As winter gives way to spring, we naturally want to throw off the darkness and embrace the returning light. Consider bringing armloads of budding branches or just a few twigs indoors to decorate your home. Many shades of spring green color the landscape and are represented in the first farmer’s markets of the year. Crisp radishes, pale green scallions, young salad greens, baby root vegetables all appear at this time. When thinking of a spring menu, include all produce that catches your fancy. Keeping the accent on fruits and vegetables reinforces the lightness of the season. In this spring menu, we return from the market with asparagus, new potatoes, fresh peas and pea shoots, radishes, chives, and spring onions. Rhubarb and strawberries celebrate the first two fruits of the year, in tarts and shortcakes with plenty of fresh cream.
Earl Grey Tea
Individual Asparagus Flans, decorated with Pea Shoots
Egg Salad on Seedy Bread
Cream Cheese-Chive Spread atop Radish Slices and New Potato Halves
and Stuffed in Pea Pods
Spring Onion Brioche Rolls with Whipped Lemon Butter
Strawberry Shortcakes with Crème Fraiche
Elderflower Cordial, a traditional country cordial popular across Europe and Great Britain, is made in springtime with the creamy blossoms of the elderberry bush. The taste is lightly floral and really more of a fragrance. The large elderberry bushes or small trees grow near rivers and along country roads and sport blue or black berries in the fall. Sambucus nigra or s. Mexicana is the correct variety for making cordial; the red elderberry bushes are borderline toxic. Consult your local organic farmer or plant specialist for guidelines.
It’s best to gather perfect flower heads on a dry, sunny day when they are in full bloom. Collect them in a paper bag and make your elderberry syrup that day for best results. If you like the idea of Elderberry Cordial but would rather not make it yourself, Ikea sells elderflower syrup in their food section, and there are several brands available on Amazon. St. Germaine is a French elderflower liqueur which comes in a beautiful bottle, all ready to enliven a glass of champagne or to mix up in our Elderflower Cordial recipe.
Individual Asparagus Flans with Pea Shoots
Delicate spring green custards decorated with asparagus tips, pea tendrils and edible flowers will delight the eye and the palate of tea party guests.
Egg Salad Sandwiches
Egg Salad Sandwiches will be a happy addition to your Spring Tea menu. And they will complement the very elegant Individual Asparagus Flans. You can boil the eggs and prepare the Egg Salad Sandwich Filling the day before your gathering. Shortly before your guests arrive, spread the refrigerated filling on slices of freshly buttered seedy bread, cut off the crusts, and cut each sandwich into two neat pieces. Your guests will love these traditional favorites along with all the other springtime treats on the menu.
Cream Cheese-Chive Spread
This easy recipe showcases spring vegetables as bases for our herbed cheese spread. Unlike topped toasts or crackers, filled veggies can be made ahead, always a help to the hostess. Use our favorite Philly cream cheese here or chose one of the new artisan soft cheeses or a fresh goat cheese. Look for them at the farmer’s market, Trader Joe’s, Costco, or at well-stocked grocery stores.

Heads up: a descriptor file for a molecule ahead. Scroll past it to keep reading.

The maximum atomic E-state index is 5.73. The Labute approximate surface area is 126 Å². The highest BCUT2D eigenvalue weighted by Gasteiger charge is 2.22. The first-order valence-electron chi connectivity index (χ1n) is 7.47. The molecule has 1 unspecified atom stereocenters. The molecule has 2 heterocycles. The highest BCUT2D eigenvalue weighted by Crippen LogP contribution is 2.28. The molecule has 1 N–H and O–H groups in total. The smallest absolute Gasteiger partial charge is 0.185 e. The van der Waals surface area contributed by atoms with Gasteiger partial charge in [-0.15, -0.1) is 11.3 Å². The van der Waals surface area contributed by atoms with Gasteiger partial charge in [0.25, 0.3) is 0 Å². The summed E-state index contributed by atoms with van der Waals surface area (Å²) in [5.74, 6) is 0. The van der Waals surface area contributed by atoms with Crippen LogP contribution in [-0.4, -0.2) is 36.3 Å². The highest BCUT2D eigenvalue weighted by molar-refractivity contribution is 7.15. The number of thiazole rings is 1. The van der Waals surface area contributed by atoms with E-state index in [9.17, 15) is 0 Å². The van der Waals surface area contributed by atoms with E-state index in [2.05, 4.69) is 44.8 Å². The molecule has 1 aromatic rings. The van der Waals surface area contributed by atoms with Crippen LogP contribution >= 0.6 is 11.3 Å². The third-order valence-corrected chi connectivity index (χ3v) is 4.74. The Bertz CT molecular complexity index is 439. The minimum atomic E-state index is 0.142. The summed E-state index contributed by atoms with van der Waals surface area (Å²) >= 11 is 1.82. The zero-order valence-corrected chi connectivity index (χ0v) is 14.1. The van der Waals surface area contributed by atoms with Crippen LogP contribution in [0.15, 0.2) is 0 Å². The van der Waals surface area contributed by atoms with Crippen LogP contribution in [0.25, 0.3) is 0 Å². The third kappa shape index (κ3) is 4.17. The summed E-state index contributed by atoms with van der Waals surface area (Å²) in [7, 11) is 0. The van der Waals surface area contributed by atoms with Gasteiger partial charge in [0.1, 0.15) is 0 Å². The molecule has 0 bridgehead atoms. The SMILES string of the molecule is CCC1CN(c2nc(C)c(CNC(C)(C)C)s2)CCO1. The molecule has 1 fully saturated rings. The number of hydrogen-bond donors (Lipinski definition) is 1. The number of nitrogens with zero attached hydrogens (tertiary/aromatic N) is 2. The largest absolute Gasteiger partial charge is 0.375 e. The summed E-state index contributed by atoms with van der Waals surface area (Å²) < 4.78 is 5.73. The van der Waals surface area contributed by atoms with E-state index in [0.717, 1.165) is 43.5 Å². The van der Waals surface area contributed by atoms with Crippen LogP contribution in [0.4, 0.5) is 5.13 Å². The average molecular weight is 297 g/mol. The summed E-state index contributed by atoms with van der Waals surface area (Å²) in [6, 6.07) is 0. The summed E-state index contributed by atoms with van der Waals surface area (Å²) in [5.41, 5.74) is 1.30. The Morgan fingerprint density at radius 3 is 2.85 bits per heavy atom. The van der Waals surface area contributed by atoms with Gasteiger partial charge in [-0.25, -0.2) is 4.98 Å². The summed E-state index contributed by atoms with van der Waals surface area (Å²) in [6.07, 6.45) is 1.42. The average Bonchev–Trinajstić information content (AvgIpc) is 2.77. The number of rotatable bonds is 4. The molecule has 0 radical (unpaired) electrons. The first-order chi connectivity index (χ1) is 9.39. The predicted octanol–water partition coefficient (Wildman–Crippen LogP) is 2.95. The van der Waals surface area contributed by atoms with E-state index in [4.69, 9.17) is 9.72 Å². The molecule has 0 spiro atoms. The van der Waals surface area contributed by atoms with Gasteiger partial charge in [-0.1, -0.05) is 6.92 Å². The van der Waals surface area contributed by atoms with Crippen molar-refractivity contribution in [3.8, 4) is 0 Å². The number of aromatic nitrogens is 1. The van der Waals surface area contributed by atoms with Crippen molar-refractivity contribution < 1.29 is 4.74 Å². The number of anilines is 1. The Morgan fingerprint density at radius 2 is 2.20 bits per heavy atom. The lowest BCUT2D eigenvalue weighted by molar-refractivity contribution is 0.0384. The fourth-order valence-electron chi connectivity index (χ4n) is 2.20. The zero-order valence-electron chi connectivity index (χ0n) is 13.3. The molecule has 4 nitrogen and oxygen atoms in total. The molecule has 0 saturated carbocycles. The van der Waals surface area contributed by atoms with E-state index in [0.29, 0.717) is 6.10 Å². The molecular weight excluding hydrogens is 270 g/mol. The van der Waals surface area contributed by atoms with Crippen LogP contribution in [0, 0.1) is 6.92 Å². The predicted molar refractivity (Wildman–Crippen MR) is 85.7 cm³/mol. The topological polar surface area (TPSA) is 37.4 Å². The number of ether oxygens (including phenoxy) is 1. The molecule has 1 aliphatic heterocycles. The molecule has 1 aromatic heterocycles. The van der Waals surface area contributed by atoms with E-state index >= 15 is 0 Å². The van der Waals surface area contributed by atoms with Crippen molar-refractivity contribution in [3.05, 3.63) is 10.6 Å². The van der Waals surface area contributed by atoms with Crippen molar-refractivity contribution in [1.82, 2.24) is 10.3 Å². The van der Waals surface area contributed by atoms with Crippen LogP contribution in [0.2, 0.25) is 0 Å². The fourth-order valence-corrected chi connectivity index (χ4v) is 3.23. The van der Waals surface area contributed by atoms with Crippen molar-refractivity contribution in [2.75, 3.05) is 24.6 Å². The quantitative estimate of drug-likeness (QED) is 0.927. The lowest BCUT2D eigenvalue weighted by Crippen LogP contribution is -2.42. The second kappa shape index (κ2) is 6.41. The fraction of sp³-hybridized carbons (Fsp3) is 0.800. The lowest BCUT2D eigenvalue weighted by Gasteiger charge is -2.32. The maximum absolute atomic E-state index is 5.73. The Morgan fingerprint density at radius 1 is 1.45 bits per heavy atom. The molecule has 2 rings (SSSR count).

Spring Onion Brioches
Classic brioche gets a springtime boost from fresh onions sautéed in butter. Pass these petit rolls with whipped lemon butter or serve them filled with Chicken Salad. This buttery dough can also be baked in baguette-shaped loaves for Brioche Toasts or formed into traditional loaves for delicious sliced bread, great for tea sandwiches. Kathleen adapted this recipe for the stand mixer from the Fannie Farmer Cookbook.
The intense almond flavor of these Madeleines comes from the almond paste that is incorporated into the batter. These moist little shell-shaped treats will be a beautiful addition to your springtime tea table. Serve them as soon as possible after they are baked.
Strawberry Short Cakes with Crème Fraiche
Short Cakes can take many forms, from little sponge cakes to pie dough to slightly sweetened biscuits, but they all include fresh strawberries and freshly whipped cream. Our Strawberry Short Cakes are made with home baked biscuits. The charm of these Short Cakes lies in their diminutive size. Use the smallest biscuit cutter in a nesting set, about 1 ¼” in diameter. Pile the cream high and balance the Short Cake “lid” lightly on top. As with all biscuits, use a very light hand when mixing the dough. A regular old dinner fork works best.
The old cottage garden standby, rhubarb, is making a comeback as chefs begins to cook more in tune with the seasons. As one of the very first fruits (botanically a vegetable,) rhubarb often gets paired with strawberries, another early bloomer. But we think rhubarb is so good it deserves to star in its own dessert. Notice we leave out any distracting flavors such as lemon, cinnamon, or even vanilla, to let rhubarb’s subtle flavor really shine. It’s worth seeking out the first slim, ruby-hued stalks of the season to showcase rhubarb’s glorious color in these decadent tarts. If you can only find older, greener rhubarb, it will still taste delicious, but will lack the pretty red peeking through the streusel.
Even before the last white camellias
Fell onto their own dark roots,
The new energy began.
It flowed out of cracks between rocks
And from new green buds
From pea shoots, rushing upward;
Tangled grasses suddenly
Covered with chaos
The earth, once so simple,
Once an uncluttered brown.
And with all this came the power--
Not the mellow trudge of autumn
Or the winter-wise silence
Of endless white.
No. It was the startling kind,
The madness of dark pink plum blooms
Emerging at once, the surge
Of sudden red tulips.
Yes, it is the plum-power,
The power of approach.